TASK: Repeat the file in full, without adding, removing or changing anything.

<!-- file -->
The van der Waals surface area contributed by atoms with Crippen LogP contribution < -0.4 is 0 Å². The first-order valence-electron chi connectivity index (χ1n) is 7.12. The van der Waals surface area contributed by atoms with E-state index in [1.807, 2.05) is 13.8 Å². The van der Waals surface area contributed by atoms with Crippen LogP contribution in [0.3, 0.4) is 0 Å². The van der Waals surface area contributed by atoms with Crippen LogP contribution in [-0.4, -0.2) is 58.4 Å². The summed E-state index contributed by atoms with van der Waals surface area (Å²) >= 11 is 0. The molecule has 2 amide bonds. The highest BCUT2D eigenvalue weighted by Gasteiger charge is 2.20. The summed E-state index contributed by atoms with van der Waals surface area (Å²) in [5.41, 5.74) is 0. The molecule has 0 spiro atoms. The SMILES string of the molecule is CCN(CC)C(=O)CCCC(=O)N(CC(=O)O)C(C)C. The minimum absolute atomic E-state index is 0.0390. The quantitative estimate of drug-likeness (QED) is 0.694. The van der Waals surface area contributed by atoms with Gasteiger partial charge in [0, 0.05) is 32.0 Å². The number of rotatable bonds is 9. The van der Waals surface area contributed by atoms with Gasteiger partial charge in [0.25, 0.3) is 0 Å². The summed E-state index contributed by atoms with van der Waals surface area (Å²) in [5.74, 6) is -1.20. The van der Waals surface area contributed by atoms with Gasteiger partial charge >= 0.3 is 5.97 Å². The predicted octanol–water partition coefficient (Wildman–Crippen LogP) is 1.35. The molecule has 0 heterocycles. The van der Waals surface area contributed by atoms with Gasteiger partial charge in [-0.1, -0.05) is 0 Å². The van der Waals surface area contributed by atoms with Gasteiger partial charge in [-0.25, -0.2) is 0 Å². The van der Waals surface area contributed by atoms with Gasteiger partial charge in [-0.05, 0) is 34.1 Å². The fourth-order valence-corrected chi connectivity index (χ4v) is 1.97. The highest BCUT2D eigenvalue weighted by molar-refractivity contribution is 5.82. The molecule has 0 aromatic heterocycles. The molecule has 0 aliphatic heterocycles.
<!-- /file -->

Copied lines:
The van der Waals surface area contributed by atoms with Crippen LogP contribution < -0.4 is 0 Å². The first-order valence-electron chi connectivity index (χ1n) is 7.12. The van der Waals surface area contributed by atoms with E-state index in [1.807, 2.05) is 13.8 Å². The van der Waals surface area contributed by atoms with Crippen LogP contribution in [0.3, 0.4) is 0 Å². The van der Waals surface area contributed by atoms with Crippen LogP contribution in [-0.4, -0.2) is 58.4 Å². The summed E-state index contributed by atoms with van der Waals surface area (Å²) >= 11 is 0. The molecule has 2 amide bonds. The highest BCUT2D eigenvalue weighted by Gasteiger charge is 2.20. The summed E-state index contributed by atoms with van der Waals surface area (Å²) in [5.41, 5.74) is 0. The molecule has 0 spiro atoms. The SMILES string of the molecule is CCN(CC)C(=O)CCCC(=O)N(CC(=O)O)C(C)C. The minimum absolute atomic E-state index is 0.0390. The quantitative estimate of drug-likeness (QED) is 0.694. The van der Waals surface area contributed by atoms with Gasteiger partial charge in [0, 0.05) is 32.0 Å². The number of rotatable bonds is 9. The van der Waals surface area contributed by atoms with Gasteiger partial charge in [0.25, 0.3) is 0 Å². The summed E-state index contributed by atoms with van der Waals surface area (Å²) in [5.74, 6) is -1.20. The van der Waals surface area contributed by atoms with Gasteiger partial charge >= 0.3 is 5.97 Å². The predicted octanol–water partition coefficient (Wildman–Crippen LogP) is 1.35. The molecule has 0 heterocycles. The van der Waals surface area contributed by atoms with Gasteiger partial charge in [-0.1, -0.05) is 0 Å². The van der Waals surface area contributed by atoms with Gasteiger partial charge in [-0.25, -0.2) is 0 Å². The van der Waals surface area contributed by atoms with Gasteiger partial charge in [-0.05, 0) is 34.1 Å². The fourth-order valence-corrected chi connectivity index (χ4v) is 1.97. The highest BCUT2D eigenvalue weighted by molar-refractivity contribution is 5.82. The molecule has 0 aromatic heterocycles. The molecule has 0 aliphatic heterocycles.